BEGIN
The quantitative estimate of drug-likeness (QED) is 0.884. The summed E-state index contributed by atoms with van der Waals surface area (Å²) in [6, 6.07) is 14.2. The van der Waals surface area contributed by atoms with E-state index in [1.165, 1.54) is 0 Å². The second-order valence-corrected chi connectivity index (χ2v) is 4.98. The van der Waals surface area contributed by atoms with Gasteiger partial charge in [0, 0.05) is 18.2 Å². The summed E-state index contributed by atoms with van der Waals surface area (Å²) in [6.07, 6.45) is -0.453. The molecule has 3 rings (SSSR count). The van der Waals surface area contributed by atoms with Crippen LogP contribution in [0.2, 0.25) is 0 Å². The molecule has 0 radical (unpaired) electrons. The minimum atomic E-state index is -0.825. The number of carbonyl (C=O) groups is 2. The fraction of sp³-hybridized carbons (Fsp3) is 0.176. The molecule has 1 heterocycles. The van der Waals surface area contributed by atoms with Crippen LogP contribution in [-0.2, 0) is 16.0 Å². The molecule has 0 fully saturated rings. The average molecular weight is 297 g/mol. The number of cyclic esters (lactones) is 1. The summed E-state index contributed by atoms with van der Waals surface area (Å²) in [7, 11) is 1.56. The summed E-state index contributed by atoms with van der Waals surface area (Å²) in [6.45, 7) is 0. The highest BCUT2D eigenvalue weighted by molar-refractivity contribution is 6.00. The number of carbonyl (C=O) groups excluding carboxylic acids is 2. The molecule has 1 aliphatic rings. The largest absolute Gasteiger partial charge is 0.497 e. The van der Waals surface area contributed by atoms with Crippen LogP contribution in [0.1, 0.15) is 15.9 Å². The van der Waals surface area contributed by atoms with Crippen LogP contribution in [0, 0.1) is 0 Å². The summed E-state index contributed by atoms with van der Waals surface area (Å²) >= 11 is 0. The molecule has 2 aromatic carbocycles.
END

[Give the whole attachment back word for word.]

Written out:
The quantitative estimate of drug-likeness (QED) is 0.884. The summed E-state index contributed by atoms with van der Waals surface area (Å²) in [6, 6.07) is 14.2. The van der Waals surface area contributed by atoms with E-state index in [1.165, 1.54) is 0 Å². The second-order valence-corrected chi connectivity index (χ2v) is 4.98. The van der Waals surface area contributed by atoms with Gasteiger partial charge in [0, 0.05) is 18.2 Å². The summed E-state index contributed by atoms with van der Waals surface area (Å²) in [6.07, 6.45) is -0.453. The molecule has 3 rings (SSSR count). The van der Waals surface area contributed by atoms with Crippen LogP contribution in [0.2, 0.25) is 0 Å². The molecule has 0 radical (unpaired) electrons. The minimum atomic E-state index is -0.825. The number of carbonyl (C=O) groups is 2. The fraction of sp³-hybridized carbons (Fsp3) is 0.176. The molecule has 1 heterocycles. The van der Waals surface area contributed by atoms with Crippen LogP contribution in [-0.2, 0) is 16.0 Å². The molecule has 0 fully saturated rings. The average molecular weight is 297 g/mol. The number of cyclic esters (lactones) is 1. The summed E-state index contributed by atoms with van der Waals surface area (Å²) in [7, 11) is 1.56. The summed E-state index contributed by atoms with van der Waals surface area (Å²) in [6.45, 7) is 0. The highest BCUT2D eigenvalue weighted by molar-refractivity contribution is 6.00. The number of carbonyl (C=O) groups excluding carboxylic acids is 2. The molecule has 1 aliphatic rings. The largest absolute Gasteiger partial charge is 0.497 e. The van der Waals surface area contributed by atoms with Crippen LogP contribution in [0.1, 0.15) is 15.9 Å². The van der Waals surface area contributed by atoms with Crippen LogP contribution in [0, 0.1) is 0 Å². The summed E-state index contributed by atoms with van der Waals surface area (Å²) >= 11 is 0. The molecule has 2 aromatic carbocycles.